BCG Matrix

The BCG matrix, also known as the Boston Consulting Group Growth-Share matrix developed by Boston Consulting Group in 1970,  is a strategic planning tool uses graphical representations of the company’s products and services in order to assist the company to decide on the products it should keep, the ones to let go and the ones to invest more on.

This matrix is a 4*4 square matrix, with the Y-Axis representing the market growth and the X-axis representing the market share. The matrix has 4 distinct categories namely, Dogs, Cash Cows, Question Marks and Stars.

  1. Dogs (or pets): The products that have a low market share and low rate of market growth fall into the category of dogs. These products are considered to be sold, liquidated or repositioned in the market as they aren’t really generating profits to the company. The products lying in this segment keep the capital of the company tied up which could have been utilized elsewhere.
  2. Cash Cows: The products that have a great market share but are low on growth areas fall under the category of cash cows. These are typically the leading products in the market that the company should nurture more as these generate great revenue to the firm. There returns are high and they sustain themselves from the cash flow perspective. These products should be taken advantage for as long as possible.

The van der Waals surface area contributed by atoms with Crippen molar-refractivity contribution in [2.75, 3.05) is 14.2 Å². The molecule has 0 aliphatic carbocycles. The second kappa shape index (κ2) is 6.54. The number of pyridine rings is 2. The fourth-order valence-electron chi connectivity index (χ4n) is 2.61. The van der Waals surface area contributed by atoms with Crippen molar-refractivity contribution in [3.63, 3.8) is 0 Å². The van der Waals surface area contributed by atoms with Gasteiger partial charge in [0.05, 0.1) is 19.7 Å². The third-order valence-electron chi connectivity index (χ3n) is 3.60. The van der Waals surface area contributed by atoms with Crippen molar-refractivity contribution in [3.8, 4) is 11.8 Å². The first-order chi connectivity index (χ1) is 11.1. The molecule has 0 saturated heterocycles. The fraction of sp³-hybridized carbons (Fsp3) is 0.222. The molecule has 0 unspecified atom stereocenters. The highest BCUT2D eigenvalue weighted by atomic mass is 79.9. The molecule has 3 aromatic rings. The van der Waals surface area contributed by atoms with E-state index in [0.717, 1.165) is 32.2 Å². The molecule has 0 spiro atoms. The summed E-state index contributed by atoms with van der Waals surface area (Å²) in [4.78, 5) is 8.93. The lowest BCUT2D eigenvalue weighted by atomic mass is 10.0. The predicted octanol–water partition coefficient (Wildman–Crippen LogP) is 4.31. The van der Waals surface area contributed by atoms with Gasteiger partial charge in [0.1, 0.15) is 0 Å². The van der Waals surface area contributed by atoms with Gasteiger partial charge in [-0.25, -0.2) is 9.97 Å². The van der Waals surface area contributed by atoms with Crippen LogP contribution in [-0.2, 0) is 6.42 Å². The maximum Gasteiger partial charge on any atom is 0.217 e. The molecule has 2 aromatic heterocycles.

3. Stars: Products that are in high growth market and make a comparative high market share are considered as the star products of the company, but because the market is growing rapidly, these products require a lot of investments on regular basis. But if a star can maintain its position in the market, it eventually becomes a cash cow.
  4. Question Mark: The products that are in the high growth markets but relatively hold a low market share is the question marks for the company. These products can be considered as the problem child for the firm.  These products usually grow fast but require a large amount of company resources to be invested. Products falling in this quadrant should be closely monitored and analyzed frequently.


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